It's quite dry for this time of year; I am concerned it is going to be really dry this summer. After last year's rainy and damp summer, I'm already fussing about it being too dry. We'll just have to watch the weather and have all the irrigation equipment ready to go. We usually start irrigating the small seeded crops directly after we plant them; to give them optimum growing conditions and to prevent crusting of the soil while they germinate.

Until next week, enjoy the spring.


Saturday, May 1, 2010

JSS Advantage May 2010

Planting time has arrived, and the seedlings you grew so carefully inside, then hardened off gradually outside, are ready to go into the field or garden. Your goal is to keep them growing rapidly through the transition. That entails avoiding transplant shock, providing the right kind of fertilization, and having irrigation set up so you can water from Day 1.

The phrase "transplant shock" refers to the setback in growth that plants experience when moving from one environment to another or from having their roots damaged by a move. Transplant shock happens to all plants, but most vegetables are able to recover quickly if handled carefully. Here are some strategies for minimizing transplant shock in your seedlings:

  • Transplant when your plants are the appropriate size. They should be planted out when they have enough roots to hold the root ball together so they come out of the plug flat easily, but before the roots start to circle or emerge from the bottom of the cell. Old transplants may have reached a reproductive rather than vegetative stage of growth, evidenced by flowering in the cell tray. They will produce earlier, but overall yield will be reduced. Getting them into the ground (if weather permits) before they flower will allow the roots to resume growth and keep them growing vegetatively for a while longer, resulting in stronger plants and better performance all season.
  • Water plants thoroughly before taking them to the field. Don't let them dry out during planting! Keep the trays in the shade until you need them.
  • Make planting holes, drop in the seedlings, and cover them up as quickly as possible to minimize the time the roots are exposed to air. The general rule is to cover the top of the root ball, to prevent the lighter growing medium around the roots from drying out. If your plants are in peat pots, be sure the top rim of the pot is covered with field soil to prevent the pot from wicking water away from the roots. As with any general rule, there are exceptions. For nightshade crops (tomatoes, peppers, eggplant) the root ball can be buried a little deeper. These plants have the ability to develop adventitious roots from the stem, and by planting them slightly deeper this root formation is stimulated. The roots help to anchor the plant and prevent it from lodging (falling over due to the weight of the fruit). Conversely, lettuce and chicories (endive, escarole, and radicchio) are better planted so the top of the root ball is above the surrounding soil surface. This allows for better air circulation resulting in a reduced likelihood of bottom rot.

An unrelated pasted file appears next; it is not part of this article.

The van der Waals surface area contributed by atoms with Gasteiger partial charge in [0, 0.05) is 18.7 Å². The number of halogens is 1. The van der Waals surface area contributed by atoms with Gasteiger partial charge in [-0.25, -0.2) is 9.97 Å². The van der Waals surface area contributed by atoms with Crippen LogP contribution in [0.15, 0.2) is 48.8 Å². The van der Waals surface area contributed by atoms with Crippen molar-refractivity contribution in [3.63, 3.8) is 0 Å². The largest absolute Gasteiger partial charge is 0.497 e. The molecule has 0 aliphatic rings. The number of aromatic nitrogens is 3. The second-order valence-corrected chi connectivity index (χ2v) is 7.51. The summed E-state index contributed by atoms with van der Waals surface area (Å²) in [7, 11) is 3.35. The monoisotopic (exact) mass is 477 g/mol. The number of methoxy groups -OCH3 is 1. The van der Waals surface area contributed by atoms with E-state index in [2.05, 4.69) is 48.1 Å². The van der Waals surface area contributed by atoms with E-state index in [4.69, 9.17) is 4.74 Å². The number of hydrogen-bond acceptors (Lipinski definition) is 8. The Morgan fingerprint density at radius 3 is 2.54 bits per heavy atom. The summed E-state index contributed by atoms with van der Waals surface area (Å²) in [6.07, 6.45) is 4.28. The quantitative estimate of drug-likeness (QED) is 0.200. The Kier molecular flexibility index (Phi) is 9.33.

• Water the plants, either by hand or by running irrigation right away. Even if the soil is moist, transplants should still be watered in to settle them into their holes and increase the root-to-soil contact.
  • Add a dilute water-soluble fertilizer to the watering-in solution. Do not use high-nitrogen fertilizers because they can burn the roots. A dilute, high-phosphorous fertilizer is preferable at transplant. We recommend Neptune's Harvest Fish Fertilizer (2-4-1), which is approved for certified-organic farms, or SeaCom PGR Seaweed Concentrate (0-4-4).


As young plants re-establish in the field or garden, they often have trouble taking up the nutrients they need from the soil. Soil conditions such as high pH, excess moisture, and cold temperatures also can make nutrients unavailable to plant roots. This is often exhibited by purpling or yellowing of the lower leaves on plants. When this occurs, foliar feeding  spraying liquid fertilizer on the plants' leaves and stems  may provide needed nutrients for a short period of time until the roots can resume nutrient uptake.